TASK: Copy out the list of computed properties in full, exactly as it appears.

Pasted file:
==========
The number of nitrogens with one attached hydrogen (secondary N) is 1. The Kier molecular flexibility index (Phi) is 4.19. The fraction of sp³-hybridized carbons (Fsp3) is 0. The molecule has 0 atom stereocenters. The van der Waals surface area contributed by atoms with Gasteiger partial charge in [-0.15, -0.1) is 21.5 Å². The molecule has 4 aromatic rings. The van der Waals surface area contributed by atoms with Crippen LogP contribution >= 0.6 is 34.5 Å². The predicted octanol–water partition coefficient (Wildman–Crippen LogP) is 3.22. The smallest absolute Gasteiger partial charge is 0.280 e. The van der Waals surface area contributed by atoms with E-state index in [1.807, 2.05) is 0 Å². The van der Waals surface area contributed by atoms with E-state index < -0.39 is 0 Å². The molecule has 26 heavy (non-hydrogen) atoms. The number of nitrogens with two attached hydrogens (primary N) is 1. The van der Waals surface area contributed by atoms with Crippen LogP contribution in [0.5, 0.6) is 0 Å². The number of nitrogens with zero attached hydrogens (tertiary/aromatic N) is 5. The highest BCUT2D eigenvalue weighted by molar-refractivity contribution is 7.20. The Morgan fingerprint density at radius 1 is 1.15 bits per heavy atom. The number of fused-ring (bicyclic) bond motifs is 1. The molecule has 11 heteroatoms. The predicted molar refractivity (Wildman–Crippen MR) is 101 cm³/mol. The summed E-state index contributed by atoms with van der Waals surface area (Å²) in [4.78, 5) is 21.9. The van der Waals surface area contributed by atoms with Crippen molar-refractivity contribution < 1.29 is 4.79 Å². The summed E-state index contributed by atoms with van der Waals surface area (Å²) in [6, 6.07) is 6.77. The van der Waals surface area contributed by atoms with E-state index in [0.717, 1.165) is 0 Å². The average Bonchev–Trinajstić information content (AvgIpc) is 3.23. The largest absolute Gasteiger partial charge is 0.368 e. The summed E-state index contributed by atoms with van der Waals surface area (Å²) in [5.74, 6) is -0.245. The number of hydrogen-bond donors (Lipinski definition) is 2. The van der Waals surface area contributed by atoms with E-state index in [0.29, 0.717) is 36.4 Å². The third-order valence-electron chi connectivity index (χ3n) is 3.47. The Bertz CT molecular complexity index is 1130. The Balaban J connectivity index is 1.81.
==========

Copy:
The number of nitrogens with one attached hydrogen (secondary N) is 1. The Kier molecular flexibility index (Phi) is 4.19. The fraction of sp³-hybridized carbons (Fsp3) is 0. The molecule has 0 atom stereocenters. The van der Waals surface area contributed by atoms with Gasteiger partial charge in [-0.15, -0.1) is 21.5 Å². The molecule has 4 aromatic rings. The van der Waals surface area contributed by atoms with Crippen LogP contribution >= 0.6 is 34.5 Å². The predicted octanol–water partition coefficient (Wildman–Crippen LogP) is 3.22. The smallest absolute Gasteiger partial charge is 0.280 e. The van der Waals surface area contributed by atoms with E-state index in [1.807, 2.05) is 0 Å². The van der Waals surface area contributed by atoms with E-state index < -0.39 is 0 Å². The molecule has 26 heavy (non-hydrogen) atoms. The number of nitrogens with two attached hydrogens (primary N) is 1. The van der Waals surface area contributed by atoms with Crippen LogP contribution in [0.5, 0.6) is 0 Å². The number of nitrogens with zero attached hydrogens (tertiary/aromatic N) is 5. The highest BCUT2D eigenvalue weighted by molar-refractivity contribution is 7.20. The Morgan fingerprint density at radius 1 is 1.15 bits per heavy atom. The number of fused-ring (bicyclic) bond motifs is 1. The molecule has 11 heteroatoms. The predicted molar refractivity (Wildman–Crippen MR) is 101 cm³/mol. The summed E-state index contributed by atoms with van der Waals surface area (Å²) in [4.78, 5) is 21.9. The van der Waals surface area contributed by atoms with Crippen molar-refractivity contribution < 1.29 is 4.79 Å². The summed E-state index contributed by atoms with van der Waals surface area (Å²) in [6, 6.07) is 6.77. The van der Waals surface area contributed by atoms with E-state index in [0.717, 1.165) is 0 Å². The average Bonchev–Trinajstić information content (AvgIpc) is 3.23. The largest absolute Gasteiger partial charge is 0.368 e. The summed E-state index contributed by atoms with van der Waals surface area (Å²) in [5.74, 6) is -0.245. The number of hydrogen-bond donors (Lipinski definition) is 2. The van der Waals surface area contributed by atoms with E-state index in [0.29, 0.717) is 36.4 Å². The third-order valence-electron chi connectivity index (χ3n) is 3.47. The Bertz CT molecular complexity index is 1130. The Balaban J connectivity index is 1.81.